That there is a lout in Walt Whitman, as C. H. Sisson asserts (Parnassus, Spring/Summer 1978) is something few of his admirers would deny. The loiterer, the loafer, the awkward fellow, strolls through Song of Myself and much of his work, most notoriously sniffing his own armpits and generally displaying a crudity which, as Ezra Pound said, 'is an exceeding great stench'. This character is, as we say in England, all mouth. But there are other characters called Walt Whitman in that poetry. For ever identifying and expanding into other experience, there are yet moments of acute self-consciousness and an awareness of almost culpable detachment. 'I witness the corpse with its dabbled hair, I note where the pistol has fallen.' The adjective 'dabbled' with its suggestion of damp and of being messed with, is an instance of poetic precision not often enough associated with Whitman, though the reader's admiration of such delineation is at once questioned by the police-like impersonality of the evidential 'witness' and 'note'.
In Cathy Park Hong’s second poetry collection, Dance Dance Revolution, the character of the Historian describes the complex and ever-shifting layers that make up the language of the Desert, a town that harkens back to Las Vegas in a world that feels post-apocalyptic. The Historian writes in our English, with familiar grammar, vocabulary, and spelling, and transcribes (and sometimes translates) phonetically the variant of the Desert language spoken by the Guide, who converses with tourists, migrants, and other civilians every day. Each character uses their intimate knowledge of the language—their fluency—in their own singular way.
Drafts & Framents
This Website Will Turn Your Tweets Into Poetry
by Taylor Lorenz
Enter your Twitter handle into Poetweet and the website will transform your tweets into the poetry you always knew they were. Once you sign in, Poetweet gives you the option of transforming your 140-character missives into three types of poems: a sonnet (popularized by Shakespeare), rondel (French lyric poetry), or indriso (a format created by Spanish poet Isidro Iturat).
Here, Elizabeth Bishop writes to her close friend and fellow poet Robert Lowell about his recent poems, Anton Webern’s compositions, and the “strange kind of modesty” she finds in all contemporary works that she admires. Bishop also describes her temporary living situation with her near-nephew Flávio, and her life in Petrópolis, Brazil, where she lived with her partner Lota de Macedo Soares.
Poetry In The News
Patrick Kavanagh’s timeless "A Christmas Childhood," William Butler Yeats’s "Easter 1916" and Paul Durcan’s "Making Love Outside Áras an Uachtaráin" have been chosen as among Ireland’s best loved poems of the last 100 years. A shortlist of 10 has been chosen by an independent jury from public nominations received as part of the RTÉ A Poem For Ireland project.
Nathaniel Mackey has been named the winner of Yale’s 2015 Bollingen Prize for American Poetry, joining a list of past winners that includes such luminaries as Ezra Pound, Wallace Stevens, E.E. Cummings, and Marianne Moore. “I’m thrilled to learn that I've been awarded the Bollingen Prize,” Mackey says. “Joining so distinguished a group of recipients makes it especially moving. I’m deeply honored by the recognition and endorsement the award represents.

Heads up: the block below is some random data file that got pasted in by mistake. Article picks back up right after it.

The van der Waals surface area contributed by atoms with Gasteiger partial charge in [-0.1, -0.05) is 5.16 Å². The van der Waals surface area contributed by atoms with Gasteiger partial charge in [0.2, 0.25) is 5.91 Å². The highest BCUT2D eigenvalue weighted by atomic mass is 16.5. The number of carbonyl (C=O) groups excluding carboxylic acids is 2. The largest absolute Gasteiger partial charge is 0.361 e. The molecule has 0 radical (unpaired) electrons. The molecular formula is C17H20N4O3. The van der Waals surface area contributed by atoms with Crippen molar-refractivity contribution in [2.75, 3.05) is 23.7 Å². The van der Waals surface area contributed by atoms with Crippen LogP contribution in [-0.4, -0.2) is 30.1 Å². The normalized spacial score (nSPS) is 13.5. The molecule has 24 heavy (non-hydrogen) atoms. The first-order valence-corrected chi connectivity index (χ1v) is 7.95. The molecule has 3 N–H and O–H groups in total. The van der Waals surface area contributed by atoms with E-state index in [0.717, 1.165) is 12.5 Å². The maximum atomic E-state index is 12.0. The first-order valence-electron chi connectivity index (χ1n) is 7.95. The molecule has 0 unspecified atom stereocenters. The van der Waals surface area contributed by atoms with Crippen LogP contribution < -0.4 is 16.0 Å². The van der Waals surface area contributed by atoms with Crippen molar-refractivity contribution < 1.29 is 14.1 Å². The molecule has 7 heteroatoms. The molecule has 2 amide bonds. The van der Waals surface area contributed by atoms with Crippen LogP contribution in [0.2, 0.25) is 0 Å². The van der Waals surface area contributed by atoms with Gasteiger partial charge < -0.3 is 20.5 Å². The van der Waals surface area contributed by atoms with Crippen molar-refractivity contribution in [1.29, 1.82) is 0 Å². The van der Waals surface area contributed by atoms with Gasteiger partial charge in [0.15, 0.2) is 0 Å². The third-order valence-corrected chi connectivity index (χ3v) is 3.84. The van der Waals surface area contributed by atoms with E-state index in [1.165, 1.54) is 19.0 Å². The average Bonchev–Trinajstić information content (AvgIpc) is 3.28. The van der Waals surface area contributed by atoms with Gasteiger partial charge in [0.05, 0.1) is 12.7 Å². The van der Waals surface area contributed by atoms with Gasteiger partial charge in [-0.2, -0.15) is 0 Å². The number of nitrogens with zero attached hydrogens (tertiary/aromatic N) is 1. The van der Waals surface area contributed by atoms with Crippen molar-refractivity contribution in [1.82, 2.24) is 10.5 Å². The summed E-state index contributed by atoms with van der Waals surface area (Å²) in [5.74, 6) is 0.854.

cadabra by Dan Rosenberg
[Paperback] Carnegie Mellon, 72 pp., $15.95
In this striking collection, the world is offered up in miniature, each poem torqued with the energy of doves trapped in a top hat. With these snapshot poems, Rosenberg reminds us that to face the beloved is to disappear. The taut lyrics of this book suggest a self-interrogation that is at the same time an investigation into our culture at large.
Testimony by Charles Reznikoff
[Paperback] Black Sparrow Press, 480 pp., $24.95
Available again for the first time since 1978-and complete in one volume for the first time ever- Charles Reznikoff's Testimony is a lost masterpiece, a legendary book that stands alongside Louis Zukofsky's "A" and William Carlos Williams's Paterson as a milestone of modern American poetry. Taking as its raw material the voices of witnesses, victims, and perpetrators discovered by the author in criminal court transcripts, Reznikoff's book sets forth a stark panorama of late- 19th- and early 20th-century America-the underside of the Gilded Age, beset by racism and casual violence, poverty and disease-in a radically stripped-down language of almost unbearable intensity. This edition also includes Reznikoff 's prose studies for the poem, unavailable to readers since the 1930s, and a new introduction by essayist Eliot Weinberger.
The Octopus Game by Nicky Beerz
[Paperback] Carnegie Mellon, 80 pp., $15.95
Highly intelligent and a master of camouflage, the octopus is a creature destined to thrive in the poetic ecosystem. In The Octopus Game, the figure of the octopus shape-shifts and reinvents itself throughout ocean depths, tide pools, aquariums, gardens, movies, pulp novels, fine art, and nightmares. Nicky Beer acts as the strange documentarian recording the bizarre, beautiful, and disturbing habits of creatures for whom subterfuge and mimicry are a means of survival.